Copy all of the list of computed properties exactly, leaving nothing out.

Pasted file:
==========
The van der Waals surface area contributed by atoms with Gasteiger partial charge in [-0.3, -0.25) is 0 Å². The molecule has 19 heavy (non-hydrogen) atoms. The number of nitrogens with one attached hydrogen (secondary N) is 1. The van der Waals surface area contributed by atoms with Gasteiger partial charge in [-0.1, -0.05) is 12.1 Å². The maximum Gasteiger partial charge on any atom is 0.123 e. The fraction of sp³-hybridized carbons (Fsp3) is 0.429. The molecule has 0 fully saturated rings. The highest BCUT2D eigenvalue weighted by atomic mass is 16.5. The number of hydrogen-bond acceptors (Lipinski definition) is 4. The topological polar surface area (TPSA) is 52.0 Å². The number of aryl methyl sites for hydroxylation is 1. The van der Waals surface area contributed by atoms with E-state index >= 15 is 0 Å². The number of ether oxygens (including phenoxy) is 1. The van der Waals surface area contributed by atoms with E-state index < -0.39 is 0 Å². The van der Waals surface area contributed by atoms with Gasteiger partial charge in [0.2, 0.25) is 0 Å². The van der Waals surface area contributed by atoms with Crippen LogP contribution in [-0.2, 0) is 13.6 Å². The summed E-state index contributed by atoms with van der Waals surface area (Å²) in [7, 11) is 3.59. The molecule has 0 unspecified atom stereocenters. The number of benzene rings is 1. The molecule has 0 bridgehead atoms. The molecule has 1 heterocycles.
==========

The van der Waals surface area contributed by atoms with Gasteiger partial charge in [-0.3, -0.25) is 0 Å². The molecule has 19 heavy (non-hydrogen) atoms. The number of nitrogens with one attached hydrogen (secondary N) is 1. The van der Waals surface area contributed by atoms with Gasteiger partial charge in [-0.1, -0.05) is 12.1 Å². The maximum Gasteiger partial charge on any atom is 0.123 e. The fraction of sp³-hybridized carbons (Fsp3) is 0.429. The molecule has 0 fully saturated rings. The highest BCUT2D eigenvalue weighted by atomic mass is 16.5. The number of hydrogen-bond acceptors (Lipinski definition) is 4. The topological polar surface area (TPSA) is 52.0 Å². The number of aryl methyl sites for hydroxylation is 1. The van der Waals surface area contributed by atoms with E-state index >= 15 is 0 Å². The number of ether oxygens (including phenoxy) is 1. The van der Waals surface area contributed by atoms with E-state index < -0.39 is 0 Å². The van der Waals surface area contributed by atoms with Gasteiger partial charge in [0.2, 0.25) is 0 Å². The van der Waals surface area contributed by atoms with Crippen LogP contribution in [-0.2, 0) is 13.6 Å². The summed E-state index contributed by atoms with van der Waals surface area (Å²) in [7, 11) is 3.59. The molecule has 0 unspecified atom stereocenters. The number of benzene rings is 1. The molecule has 0 bridgehead atoms. The molecule has 1 heterocycles.